On April 24 2006, Mr Gomez went twice to the Election Department (ELD) with Ms Sylvia Lim.
The first time, they collected some political donation forms. The second time, after they had handed in the completed political donation forms, Ms Sylvia Lim requested an application form for a minority certificate. Mr Gomez then proceeded to fill up his minority certificate application form at the counter.
He was careful to do this in front of 2 TV cameras. So long as the TV cameras were on him, he continued to work on the form and asked an ELD officer questions about the application. But as soon as both cameramen left, Mr Gomez stopped filling up the form. He put the form in the envelope, put the envelope in his bag and walked away.
Two days later, on 26 April 2006 (eve of Nomination Day), Mr Gomez turned up at the ELD. He claimed that he had submitted an application for a minority certificate to the ELD on April 24. Again, he did this in the presence of the media. He demanded that the ELD staff check again and shook at finger to warn Ms Florence Tan, an ELD staff.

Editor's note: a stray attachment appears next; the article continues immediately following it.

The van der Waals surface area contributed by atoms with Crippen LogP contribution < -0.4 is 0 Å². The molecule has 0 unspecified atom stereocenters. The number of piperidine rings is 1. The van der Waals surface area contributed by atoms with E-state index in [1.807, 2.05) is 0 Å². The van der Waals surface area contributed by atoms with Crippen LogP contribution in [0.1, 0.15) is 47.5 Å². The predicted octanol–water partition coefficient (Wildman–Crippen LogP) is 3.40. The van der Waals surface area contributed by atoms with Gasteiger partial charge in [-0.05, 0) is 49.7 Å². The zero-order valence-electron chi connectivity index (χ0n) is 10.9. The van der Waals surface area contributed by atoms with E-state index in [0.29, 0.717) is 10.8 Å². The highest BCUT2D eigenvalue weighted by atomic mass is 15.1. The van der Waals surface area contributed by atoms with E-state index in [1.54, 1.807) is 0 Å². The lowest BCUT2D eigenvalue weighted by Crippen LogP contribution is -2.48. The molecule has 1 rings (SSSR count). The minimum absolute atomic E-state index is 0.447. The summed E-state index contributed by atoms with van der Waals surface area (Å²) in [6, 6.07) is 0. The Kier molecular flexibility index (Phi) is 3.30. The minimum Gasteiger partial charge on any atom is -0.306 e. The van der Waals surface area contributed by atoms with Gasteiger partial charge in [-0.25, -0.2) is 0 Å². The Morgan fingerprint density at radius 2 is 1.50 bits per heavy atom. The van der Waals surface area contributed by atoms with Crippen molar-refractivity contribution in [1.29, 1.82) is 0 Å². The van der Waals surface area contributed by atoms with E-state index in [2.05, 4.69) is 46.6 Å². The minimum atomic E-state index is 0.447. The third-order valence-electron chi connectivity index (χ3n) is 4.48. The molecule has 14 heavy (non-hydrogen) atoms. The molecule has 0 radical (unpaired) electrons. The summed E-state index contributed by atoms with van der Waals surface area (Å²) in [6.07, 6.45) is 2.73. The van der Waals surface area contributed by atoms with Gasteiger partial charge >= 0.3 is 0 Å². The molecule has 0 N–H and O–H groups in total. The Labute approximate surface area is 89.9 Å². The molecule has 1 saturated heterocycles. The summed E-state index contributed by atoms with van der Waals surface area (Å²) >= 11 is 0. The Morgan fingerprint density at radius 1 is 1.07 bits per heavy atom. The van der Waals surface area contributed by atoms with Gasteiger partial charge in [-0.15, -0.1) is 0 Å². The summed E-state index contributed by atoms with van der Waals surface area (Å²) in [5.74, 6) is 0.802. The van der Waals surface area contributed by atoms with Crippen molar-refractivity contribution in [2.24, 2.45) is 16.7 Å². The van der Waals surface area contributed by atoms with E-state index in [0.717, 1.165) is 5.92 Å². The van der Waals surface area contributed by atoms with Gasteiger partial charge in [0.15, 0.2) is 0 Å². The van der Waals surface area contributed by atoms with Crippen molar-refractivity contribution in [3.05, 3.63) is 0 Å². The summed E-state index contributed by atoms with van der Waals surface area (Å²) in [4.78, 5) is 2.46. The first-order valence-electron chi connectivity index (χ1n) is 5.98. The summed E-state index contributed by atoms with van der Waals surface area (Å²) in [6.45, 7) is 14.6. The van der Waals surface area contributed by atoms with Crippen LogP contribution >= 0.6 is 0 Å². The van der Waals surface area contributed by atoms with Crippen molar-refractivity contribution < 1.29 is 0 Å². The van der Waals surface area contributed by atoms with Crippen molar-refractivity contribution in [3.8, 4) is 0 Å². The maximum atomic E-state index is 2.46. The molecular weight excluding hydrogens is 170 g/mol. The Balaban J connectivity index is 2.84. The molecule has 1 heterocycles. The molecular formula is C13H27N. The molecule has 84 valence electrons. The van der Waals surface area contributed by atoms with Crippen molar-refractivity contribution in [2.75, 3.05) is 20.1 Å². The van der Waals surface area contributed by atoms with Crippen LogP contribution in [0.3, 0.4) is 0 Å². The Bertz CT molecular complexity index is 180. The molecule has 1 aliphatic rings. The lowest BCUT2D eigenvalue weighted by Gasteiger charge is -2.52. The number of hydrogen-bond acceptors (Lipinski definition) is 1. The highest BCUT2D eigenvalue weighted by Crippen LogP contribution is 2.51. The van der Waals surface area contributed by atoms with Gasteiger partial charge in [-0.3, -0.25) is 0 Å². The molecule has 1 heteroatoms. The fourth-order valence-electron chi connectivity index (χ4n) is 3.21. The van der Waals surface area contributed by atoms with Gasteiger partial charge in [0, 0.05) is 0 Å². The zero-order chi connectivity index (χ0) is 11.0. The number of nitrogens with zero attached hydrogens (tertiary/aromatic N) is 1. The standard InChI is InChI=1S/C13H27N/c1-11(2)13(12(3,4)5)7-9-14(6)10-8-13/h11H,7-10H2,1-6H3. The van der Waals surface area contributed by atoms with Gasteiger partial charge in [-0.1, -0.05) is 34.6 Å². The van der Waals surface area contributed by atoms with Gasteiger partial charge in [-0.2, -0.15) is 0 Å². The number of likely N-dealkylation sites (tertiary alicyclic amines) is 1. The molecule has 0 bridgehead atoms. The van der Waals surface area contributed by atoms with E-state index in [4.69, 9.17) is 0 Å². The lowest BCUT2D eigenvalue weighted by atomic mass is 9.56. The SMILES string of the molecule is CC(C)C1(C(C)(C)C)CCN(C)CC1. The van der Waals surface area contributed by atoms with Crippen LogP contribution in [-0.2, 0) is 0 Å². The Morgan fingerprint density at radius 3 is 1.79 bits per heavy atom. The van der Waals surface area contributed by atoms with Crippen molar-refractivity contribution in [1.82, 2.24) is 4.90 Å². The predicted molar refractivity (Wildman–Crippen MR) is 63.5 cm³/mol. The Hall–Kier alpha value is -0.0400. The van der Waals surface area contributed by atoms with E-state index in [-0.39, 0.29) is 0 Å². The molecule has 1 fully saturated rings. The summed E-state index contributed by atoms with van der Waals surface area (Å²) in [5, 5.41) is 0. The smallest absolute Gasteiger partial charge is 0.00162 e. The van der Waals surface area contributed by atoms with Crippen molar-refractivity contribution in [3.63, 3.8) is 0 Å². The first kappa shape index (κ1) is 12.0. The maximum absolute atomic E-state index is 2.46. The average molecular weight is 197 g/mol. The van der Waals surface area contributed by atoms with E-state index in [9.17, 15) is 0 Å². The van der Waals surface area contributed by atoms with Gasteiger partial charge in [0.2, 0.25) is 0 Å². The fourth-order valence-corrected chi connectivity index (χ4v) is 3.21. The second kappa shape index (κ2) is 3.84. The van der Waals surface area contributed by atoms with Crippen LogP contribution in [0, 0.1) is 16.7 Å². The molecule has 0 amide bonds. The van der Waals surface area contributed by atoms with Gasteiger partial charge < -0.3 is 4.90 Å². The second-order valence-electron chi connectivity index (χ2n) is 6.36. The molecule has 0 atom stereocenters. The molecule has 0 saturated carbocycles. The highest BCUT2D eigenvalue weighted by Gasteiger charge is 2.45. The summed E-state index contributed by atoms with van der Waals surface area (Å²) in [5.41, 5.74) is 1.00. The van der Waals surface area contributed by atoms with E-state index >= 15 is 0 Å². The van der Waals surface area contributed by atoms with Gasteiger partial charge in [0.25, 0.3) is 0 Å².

Again, in the presence of the media, Mr Gomez left his number and asked the ELD to call him before lunch. This was to show that he was upset and wanted urgent answers from the ELD before his candidacy on Nomination Day.
UNBEKNOWNST to Mr Gomez, the events on 24 April was captured by a security camera in the ELD.
At 1pm on 26 April, Ms Florence Tan called Mr Gomez and asked him to recount what happened on April 24.
At this time, Mr Gomez did not yet know about the security camera.
He told Ms Tan that he had asked for the form, filled it up ‘in front of the TV camera, the TV camera which was filming’ (meaning the TV camera of the media) and submitted it ‘with my colleague (who was Ms Sylvia Lim), so my colleague was with me all the time. I’ve checked with her and she confirmed also that the form was submitted and was accepted‘.
Mr Gomez thus provided 2 pieces of ‘supporting evidence’ that he had submitted the form: TV camera and Ms Sylvia Lim who corroborated his account.
At this point, Ms Tan then told him about the security CCTV camera and what it showed.